World War II Vets Make Emotional Journey To Memorial
(CBS) — 89 World War II veterans from Chicago just got to make an unforgettable journey, travelling to their memorial in Washington.
Monday night, we saw some of the joys of that journey. Tonight, there’s sorrow along with that joy as well as the reward experienced by the volunteers who go along with the veterans.
The Chicago veterans arrive in Washington D.C., all of them hovering around the age of 90. Most in wheelchairs, but this is a trip they can’t miss, a time to see the World War II memorial, their memorial.
The ceremony was solemn. The temperature at least 100 degrees, but no one complained. The experience was made possible by Honor Flight Chicago, run by Mary Pettinato who, so far, has taken 5,000 vets on this unforgettable trip, and is trying to find thousands more.
“Our single most important goal is to find, recruit and fly the 20,000 remaining veterans living in the Chicago area.”
For Al Whitaker of Highland Indiana, this trip has been bittersweet. We went with him on his first trip to the Vietnam Veteran’s Memorial so he could find the name of his son, Fred, who died in that war more than 40 years ago.
He later told CBS 2’s Rob Johnson, “I don’t know. Probably realized it now that it means so much. I still can’t understand why we fought that war.”
Fred was Whitaker’s only son and he said of Fred’s death, “I never got over it.”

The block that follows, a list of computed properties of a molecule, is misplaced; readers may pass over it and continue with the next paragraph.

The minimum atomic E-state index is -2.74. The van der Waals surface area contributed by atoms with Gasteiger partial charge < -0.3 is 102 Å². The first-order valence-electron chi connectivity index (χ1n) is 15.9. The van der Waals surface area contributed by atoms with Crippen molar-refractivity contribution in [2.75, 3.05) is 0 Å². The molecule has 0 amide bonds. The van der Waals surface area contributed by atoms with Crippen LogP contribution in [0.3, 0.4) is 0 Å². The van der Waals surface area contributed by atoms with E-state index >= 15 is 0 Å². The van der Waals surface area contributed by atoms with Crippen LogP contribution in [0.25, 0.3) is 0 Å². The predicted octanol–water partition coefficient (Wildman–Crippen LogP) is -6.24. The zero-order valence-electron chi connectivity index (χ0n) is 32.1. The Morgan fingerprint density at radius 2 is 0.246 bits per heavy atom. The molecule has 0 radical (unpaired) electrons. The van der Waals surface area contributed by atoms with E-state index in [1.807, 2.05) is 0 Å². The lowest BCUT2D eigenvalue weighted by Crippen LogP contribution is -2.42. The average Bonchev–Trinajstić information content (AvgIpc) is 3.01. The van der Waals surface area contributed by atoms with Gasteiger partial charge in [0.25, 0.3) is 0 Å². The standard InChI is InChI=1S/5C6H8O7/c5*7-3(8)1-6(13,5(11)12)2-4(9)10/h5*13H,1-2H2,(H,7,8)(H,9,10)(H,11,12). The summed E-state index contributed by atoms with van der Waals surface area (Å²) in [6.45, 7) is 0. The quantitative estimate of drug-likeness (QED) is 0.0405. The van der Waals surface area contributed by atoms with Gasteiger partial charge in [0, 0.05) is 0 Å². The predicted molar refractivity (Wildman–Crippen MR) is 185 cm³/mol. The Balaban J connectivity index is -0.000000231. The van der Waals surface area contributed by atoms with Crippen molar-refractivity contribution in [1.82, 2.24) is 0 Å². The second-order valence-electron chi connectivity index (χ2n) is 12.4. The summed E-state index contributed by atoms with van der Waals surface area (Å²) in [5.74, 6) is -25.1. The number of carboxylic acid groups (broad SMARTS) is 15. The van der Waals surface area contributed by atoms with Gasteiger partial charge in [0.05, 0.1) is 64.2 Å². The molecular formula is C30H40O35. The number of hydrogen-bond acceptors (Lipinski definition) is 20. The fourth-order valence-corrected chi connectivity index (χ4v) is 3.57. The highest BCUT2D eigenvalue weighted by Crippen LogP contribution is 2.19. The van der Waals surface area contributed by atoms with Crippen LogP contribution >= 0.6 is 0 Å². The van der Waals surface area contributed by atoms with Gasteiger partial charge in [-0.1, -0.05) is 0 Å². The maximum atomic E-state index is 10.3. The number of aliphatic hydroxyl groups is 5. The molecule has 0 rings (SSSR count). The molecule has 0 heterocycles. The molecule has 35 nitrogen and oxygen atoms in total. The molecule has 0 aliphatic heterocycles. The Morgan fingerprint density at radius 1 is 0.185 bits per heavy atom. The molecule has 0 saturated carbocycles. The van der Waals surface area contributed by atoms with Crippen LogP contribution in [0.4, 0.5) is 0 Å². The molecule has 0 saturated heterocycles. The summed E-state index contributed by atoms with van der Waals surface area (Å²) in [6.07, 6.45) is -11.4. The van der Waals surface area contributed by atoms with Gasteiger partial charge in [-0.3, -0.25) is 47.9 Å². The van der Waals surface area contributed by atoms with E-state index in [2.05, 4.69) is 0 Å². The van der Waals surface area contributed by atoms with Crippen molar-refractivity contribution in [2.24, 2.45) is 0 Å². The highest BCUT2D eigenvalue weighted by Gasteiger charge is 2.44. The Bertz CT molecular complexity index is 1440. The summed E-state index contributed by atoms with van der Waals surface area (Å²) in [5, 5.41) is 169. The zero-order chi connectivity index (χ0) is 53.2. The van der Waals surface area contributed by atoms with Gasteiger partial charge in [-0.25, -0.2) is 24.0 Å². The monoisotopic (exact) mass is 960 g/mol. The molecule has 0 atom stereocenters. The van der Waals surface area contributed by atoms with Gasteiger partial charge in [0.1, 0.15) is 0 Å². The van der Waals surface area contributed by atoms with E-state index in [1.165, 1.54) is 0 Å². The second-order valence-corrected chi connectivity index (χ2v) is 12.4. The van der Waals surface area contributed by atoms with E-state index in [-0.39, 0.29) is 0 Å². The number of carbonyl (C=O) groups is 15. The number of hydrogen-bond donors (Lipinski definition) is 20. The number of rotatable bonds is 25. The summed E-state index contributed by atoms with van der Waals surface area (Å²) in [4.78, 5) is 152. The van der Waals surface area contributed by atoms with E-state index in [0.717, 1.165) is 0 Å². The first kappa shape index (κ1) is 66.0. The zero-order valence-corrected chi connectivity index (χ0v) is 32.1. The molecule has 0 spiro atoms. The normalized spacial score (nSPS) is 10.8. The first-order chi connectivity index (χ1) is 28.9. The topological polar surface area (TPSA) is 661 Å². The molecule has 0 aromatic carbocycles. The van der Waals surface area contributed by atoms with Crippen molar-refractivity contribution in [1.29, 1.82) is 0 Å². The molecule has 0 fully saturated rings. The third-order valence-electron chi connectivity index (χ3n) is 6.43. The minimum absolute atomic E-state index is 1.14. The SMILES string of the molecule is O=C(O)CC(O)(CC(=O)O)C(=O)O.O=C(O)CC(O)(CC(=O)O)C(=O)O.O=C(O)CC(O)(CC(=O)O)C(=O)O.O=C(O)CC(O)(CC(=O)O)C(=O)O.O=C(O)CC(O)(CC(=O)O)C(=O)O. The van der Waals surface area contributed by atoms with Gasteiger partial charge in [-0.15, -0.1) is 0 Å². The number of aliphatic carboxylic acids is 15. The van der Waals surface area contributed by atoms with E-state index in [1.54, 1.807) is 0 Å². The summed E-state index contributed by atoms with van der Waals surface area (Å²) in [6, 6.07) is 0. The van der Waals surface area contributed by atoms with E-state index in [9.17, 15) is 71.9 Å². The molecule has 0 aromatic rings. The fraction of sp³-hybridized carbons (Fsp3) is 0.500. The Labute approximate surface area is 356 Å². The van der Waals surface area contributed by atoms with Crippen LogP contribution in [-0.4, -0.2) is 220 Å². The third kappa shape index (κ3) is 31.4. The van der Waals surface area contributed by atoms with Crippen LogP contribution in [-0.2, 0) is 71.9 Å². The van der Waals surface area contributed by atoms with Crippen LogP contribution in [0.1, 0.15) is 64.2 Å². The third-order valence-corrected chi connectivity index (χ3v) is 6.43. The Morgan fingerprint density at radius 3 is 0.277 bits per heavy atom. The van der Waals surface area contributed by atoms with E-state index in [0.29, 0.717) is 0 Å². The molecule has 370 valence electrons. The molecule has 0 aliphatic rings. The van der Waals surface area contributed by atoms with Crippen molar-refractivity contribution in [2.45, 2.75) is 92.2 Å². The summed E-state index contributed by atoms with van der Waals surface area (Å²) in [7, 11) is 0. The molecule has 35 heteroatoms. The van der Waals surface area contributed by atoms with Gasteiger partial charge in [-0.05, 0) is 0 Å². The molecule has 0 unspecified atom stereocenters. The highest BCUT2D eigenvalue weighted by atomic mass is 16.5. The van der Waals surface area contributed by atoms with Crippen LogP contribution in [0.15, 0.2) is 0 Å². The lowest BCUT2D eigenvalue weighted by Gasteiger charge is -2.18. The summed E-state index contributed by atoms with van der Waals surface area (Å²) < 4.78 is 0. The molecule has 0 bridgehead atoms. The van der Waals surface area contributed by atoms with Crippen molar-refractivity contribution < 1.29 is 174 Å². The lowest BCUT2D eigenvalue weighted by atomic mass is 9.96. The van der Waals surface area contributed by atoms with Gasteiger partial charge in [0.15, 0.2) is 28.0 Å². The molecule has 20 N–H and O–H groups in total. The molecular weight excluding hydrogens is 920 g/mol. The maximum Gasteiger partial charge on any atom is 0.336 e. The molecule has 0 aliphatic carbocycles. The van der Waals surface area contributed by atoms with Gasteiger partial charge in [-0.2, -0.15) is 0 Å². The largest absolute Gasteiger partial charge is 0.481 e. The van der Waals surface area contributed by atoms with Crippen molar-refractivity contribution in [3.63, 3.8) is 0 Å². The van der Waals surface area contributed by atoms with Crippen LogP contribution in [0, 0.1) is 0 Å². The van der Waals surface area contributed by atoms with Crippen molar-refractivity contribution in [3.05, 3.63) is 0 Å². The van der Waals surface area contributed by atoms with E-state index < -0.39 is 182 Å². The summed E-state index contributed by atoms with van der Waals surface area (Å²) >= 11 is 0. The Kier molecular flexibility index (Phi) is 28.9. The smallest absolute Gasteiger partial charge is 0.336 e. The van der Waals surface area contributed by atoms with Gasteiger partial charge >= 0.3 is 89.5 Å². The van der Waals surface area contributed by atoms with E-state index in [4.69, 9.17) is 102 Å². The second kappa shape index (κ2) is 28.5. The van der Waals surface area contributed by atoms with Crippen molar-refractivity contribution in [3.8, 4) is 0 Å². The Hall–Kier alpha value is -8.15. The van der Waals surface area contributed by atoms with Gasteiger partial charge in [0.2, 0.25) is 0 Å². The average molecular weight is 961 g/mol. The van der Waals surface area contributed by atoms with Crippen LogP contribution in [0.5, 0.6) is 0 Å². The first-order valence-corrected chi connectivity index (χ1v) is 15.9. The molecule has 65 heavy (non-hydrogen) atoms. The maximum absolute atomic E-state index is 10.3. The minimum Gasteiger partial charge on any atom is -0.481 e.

All of the veterans are accompanied on this emotional trip by what they call a guardian. Whitaker’s guardian Erin Radosevich who’s a nurse on her first honor flight, said this is about honoring the heroes.
“I take care of veterans every day at the hospital and wanted to give my time.”
Guardian and board member Read Boeckel is on his 55th and final honor flight and says he has gotten so much out of helping the vets.
“They finally have a chance to go to their memorial, which obviously you see these men in wheelchairs that would not have that ability, and we’re able to take them.”
So after a grueling, hot, hectic, and exhilarating day, these veterans and volunteers climb back on the plane for the trip back to Chicago, each man receiving letters of support in manila envelopes from loved ones, friends, politicians and kids. Veteran John Ullinskey said,” this is something unbelievable. It hurts my heart.”
But nothing can prepare aging hearts for the overwhelming response they get back at Midway. It was a welcome committee of bagpipes, patriot guard motorcyclists and thousands of fans, friends and family.
A total of 5,000 Chicago area veterans have made this journey. But, Mary Pettinato says her greatest challenge, aside from locating the rest of these American heroes, is convincing them and their loved ones that it isn’t a scam. It’s completely free for the veterans and it’s done to honor them.
Honor Flight Chicago has four more flights this year. The next is July 30 and then there’s one in September and two in October. Find out more at honorflightchicago.org/mnu-home. You can also call 773-227-8387.